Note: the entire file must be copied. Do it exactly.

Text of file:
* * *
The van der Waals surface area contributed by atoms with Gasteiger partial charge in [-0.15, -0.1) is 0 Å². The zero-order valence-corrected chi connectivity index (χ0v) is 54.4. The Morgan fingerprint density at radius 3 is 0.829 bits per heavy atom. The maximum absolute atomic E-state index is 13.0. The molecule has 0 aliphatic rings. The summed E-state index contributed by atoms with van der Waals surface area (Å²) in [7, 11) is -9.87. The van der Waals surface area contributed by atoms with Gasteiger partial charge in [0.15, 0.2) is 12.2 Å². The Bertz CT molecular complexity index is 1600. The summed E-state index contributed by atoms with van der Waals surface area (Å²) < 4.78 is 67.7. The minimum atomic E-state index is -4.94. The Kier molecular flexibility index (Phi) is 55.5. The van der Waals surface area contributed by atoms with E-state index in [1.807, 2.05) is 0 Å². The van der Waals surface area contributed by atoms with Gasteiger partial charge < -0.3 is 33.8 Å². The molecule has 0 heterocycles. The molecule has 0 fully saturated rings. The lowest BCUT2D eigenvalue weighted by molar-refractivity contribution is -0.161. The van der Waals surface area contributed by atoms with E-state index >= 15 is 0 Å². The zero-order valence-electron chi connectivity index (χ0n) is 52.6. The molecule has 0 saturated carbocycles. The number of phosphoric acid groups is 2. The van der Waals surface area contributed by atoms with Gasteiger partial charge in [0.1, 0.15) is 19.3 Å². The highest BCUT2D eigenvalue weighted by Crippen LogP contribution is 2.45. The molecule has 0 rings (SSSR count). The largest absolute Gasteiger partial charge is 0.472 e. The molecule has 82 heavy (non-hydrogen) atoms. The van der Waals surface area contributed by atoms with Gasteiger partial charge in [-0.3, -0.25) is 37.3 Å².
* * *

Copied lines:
The van der Waals surface area contributed by atoms with Gasteiger partial charge in [-0.15, -0.1) is 0 Å². The zero-order valence-corrected chi connectivity index (χ0v) is 54.4. The Morgan fingerprint density at radius 3 is 0.829 bits per heavy atom. The maximum absolute atomic E-state index is 13.0. The molecule has 0 aliphatic rings. The summed E-state index contributed by atoms with van der Waals surface area (Å²) in [7, 11) is -9.87. The van der Waals surface area contributed by atoms with Gasteiger partial charge in [0.15, 0.2) is 12.2 Å². The Bertz CT molecular complexity index is 1600. The summed E-state index contributed by atoms with van der Waals surface area (Å²) < 4.78 is 67.7. The minimum atomic E-state index is -4.94. The Kier molecular flexibility index (Phi) is 55.5. The van der Waals surface area contributed by atoms with E-state index in [1.807, 2.05) is 0 Å². The van der Waals surface area contributed by atoms with Gasteiger partial charge < -0.3 is 33.8 Å². The molecule has 0 heterocycles. The molecule has 0 fully saturated rings. The lowest BCUT2D eigenvalue weighted by molar-refractivity contribution is -0.161. The van der Waals surface area contributed by atoms with E-state index >= 15 is 0 Å². The zero-order valence-electron chi connectivity index (χ0n) is 52.6. The molecule has 0 saturated carbocycles. The number of phosphoric acid groups is 2. The van der Waals surface area contributed by atoms with Gasteiger partial charge in [0.1, 0.15) is 19.3 Å². The highest BCUT2D eigenvalue weighted by Crippen LogP contribution is 2.45. The molecule has 0 rings (SSSR count). The largest absolute Gasteiger partial charge is 0.472 e. The molecule has 82 heavy (non-hydrogen) atoms. The van der Waals surface area contributed by atoms with Gasteiger partial charge in [-0.3, -0.25) is 37.3 Å².